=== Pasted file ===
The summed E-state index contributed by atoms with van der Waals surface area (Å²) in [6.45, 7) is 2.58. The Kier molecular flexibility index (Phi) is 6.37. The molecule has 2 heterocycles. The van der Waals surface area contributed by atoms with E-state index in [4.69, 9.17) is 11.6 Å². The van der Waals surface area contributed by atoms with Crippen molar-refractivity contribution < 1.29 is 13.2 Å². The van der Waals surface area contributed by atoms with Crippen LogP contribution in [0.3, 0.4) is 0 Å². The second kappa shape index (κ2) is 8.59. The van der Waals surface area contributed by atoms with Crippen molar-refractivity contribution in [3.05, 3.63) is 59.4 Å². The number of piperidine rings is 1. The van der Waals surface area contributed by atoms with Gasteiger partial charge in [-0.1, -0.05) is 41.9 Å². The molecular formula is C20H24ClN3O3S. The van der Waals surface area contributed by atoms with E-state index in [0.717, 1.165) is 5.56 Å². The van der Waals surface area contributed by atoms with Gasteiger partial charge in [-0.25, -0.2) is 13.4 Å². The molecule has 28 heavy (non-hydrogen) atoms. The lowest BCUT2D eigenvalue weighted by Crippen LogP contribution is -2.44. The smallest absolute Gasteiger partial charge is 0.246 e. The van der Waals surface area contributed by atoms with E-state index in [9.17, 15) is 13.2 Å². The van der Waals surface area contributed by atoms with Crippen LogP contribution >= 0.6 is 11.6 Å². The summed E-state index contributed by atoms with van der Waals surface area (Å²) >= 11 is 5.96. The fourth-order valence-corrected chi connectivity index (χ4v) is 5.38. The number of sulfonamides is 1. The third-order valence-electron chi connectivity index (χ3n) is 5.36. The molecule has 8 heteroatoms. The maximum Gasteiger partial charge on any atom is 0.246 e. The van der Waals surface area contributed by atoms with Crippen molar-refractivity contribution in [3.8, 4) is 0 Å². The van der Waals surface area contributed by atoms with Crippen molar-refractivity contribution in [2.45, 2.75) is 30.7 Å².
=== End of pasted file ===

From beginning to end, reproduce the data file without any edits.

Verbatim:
The summed E-state index contributed by atoms with van der Waals surface area (Å²) in [6.45, 7) is 2.58. The Kier molecular flexibility index (Phi) is 6.37. The molecule has 2 heterocycles. The van der Waals surface area contributed by atoms with E-state index in [4.69, 9.17) is 11.6 Å². The van der Waals surface area contributed by atoms with Crippen molar-refractivity contribution < 1.29 is 13.2 Å². The van der Waals surface area contributed by atoms with Crippen LogP contribution in [0.3, 0.4) is 0 Å². The second kappa shape index (κ2) is 8.59. The van der Waals surface area contributed by atoms with Crippen molar-refractivity contribution in [3.05, 3.63) is 59.4 Å². The number of piperidine rings is 1. The van der Waals surface area contributed by atoms with Gasteiger partial charge in [-0.1, -0.05) is 41.9 Å². The molecular formula is C20H24ClN3O3S. The van der Waals surface area contributed by atoms with E-state index in [0.717, 1.165) is 5.56 Å². The van der Waals surface area contributed by atoms with Gasteiger partial charge in [-0.25, -0.2) is 13.4 Å². The molecule has 28 heavy (non-hydrogen) atoms. The lowest BCUT2D eigenvalue weighted by Crippen LogP contribution is -2.44. The smallest absolute Gasteiger partial charge is 0.246 e. The van der Waals surface area contributed by atoms with E-state index in [9.17, 15) is 13.2 Å². The van der Waals surface area contributed by atoms with Crippen LogP contribution >= 0.6 is 11.6 Å². The summed E-state index contributed by atoms with van der Waals surface area (Å²) >= 11 is 5.96. The fourth-order valence-corrected chi connectivity index (χ4v) is 5.38. The number of sulfonamides is 1. The third-order valence-electron chi connectivity index (χ3n) is 5.36. The molecule has 8 heteroatoms. The maximum Gasteiger partial charge on any atom is 0.246 e. The van der Waals surface area contributed by atoms with Crippen molar-refractivity contribution in [3.8, 4) is 0 Å². The van der Waals surface area contributed by atoms with Crippen molar-refractivity contribution in [2.45, 2.75) is 30.7 Å².